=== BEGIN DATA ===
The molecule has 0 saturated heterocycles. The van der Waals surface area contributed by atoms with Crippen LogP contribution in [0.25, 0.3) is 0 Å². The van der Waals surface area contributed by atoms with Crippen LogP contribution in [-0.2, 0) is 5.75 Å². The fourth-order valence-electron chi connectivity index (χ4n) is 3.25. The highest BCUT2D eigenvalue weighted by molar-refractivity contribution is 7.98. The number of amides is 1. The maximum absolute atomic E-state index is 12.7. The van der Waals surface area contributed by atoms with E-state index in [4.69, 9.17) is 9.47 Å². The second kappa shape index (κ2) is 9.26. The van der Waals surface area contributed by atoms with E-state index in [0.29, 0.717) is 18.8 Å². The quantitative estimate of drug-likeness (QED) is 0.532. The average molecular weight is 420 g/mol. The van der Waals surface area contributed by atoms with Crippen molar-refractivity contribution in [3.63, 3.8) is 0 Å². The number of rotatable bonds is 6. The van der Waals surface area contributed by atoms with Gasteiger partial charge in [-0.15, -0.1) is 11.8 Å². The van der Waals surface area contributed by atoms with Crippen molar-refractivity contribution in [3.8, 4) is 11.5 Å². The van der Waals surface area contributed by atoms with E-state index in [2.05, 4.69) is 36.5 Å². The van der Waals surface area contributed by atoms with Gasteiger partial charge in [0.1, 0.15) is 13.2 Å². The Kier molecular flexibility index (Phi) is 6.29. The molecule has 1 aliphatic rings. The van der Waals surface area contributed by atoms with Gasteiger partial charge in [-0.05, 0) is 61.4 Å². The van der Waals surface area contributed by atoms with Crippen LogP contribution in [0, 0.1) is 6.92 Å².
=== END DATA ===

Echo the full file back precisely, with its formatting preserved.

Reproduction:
The molecule has 0 saturated heterocycles. The van der Waals surface area contributed by atoms with Crippen LogP contribution in [0.25, 0.3) is 0 Å². The van der Waals surface area contributed by atoms with Crippen LogP contribution in [-0.2, 0) is 5.75 Å². The fourth-order valence-electron chi connectivity index (χ4n) is 3.25. The highest BCUT2D eigenvalue weighted by molar-refractivity contribution is 7.98. The number of amides is 1. The maximum absolute atomic E-state index is 12.7. The van der Waals surface area contributed by atoms with E-state index in [4.69, 9.17) is 9.47 Å². The second kappa shape index (κ2) is 9.26. The van der Waals surface area contributed by atoms with E-state index in [0.29, 0.717) is 18.8 Å². The quantitative estimate of drug-likeness (QED) is 0.532. The average molecular weight is 420 g/mol. The van der Waals surface area contributed by atoms with Crippen molar-refractivity contribution in [3.63, 3.8) is 0 Å². The number of rotatable bonds is 6. The van der Waals surface area contributed by atoms with Gasteiger partial charge in [-0.15, -0.1) is 11.8 Å². The van der Waals surface area contributed by atoms with Crippen molar-refractivity contribution in [3.8, 4) is 11.5 Å². The van der Waals surface area contributed by atoms with E-state index in [2.05, 4.69) is 36.5 Å². The van der Waals surface area contributed by atoms with Gasteiger partial charge in [0.1, 0.15) is 13.2 Å². The Kier molecular flexibility index (Phi) is 6.29. The molecule has 1 aliphatic rings. The van der Waals surface area contributed by atoms with Gasteiger partial charge in [-0.05, 0) is 61.4 Å². The van der Waals surface area contributed by atoms with Crippen LogP contribution in [0, 0.1) is 6.92 Å².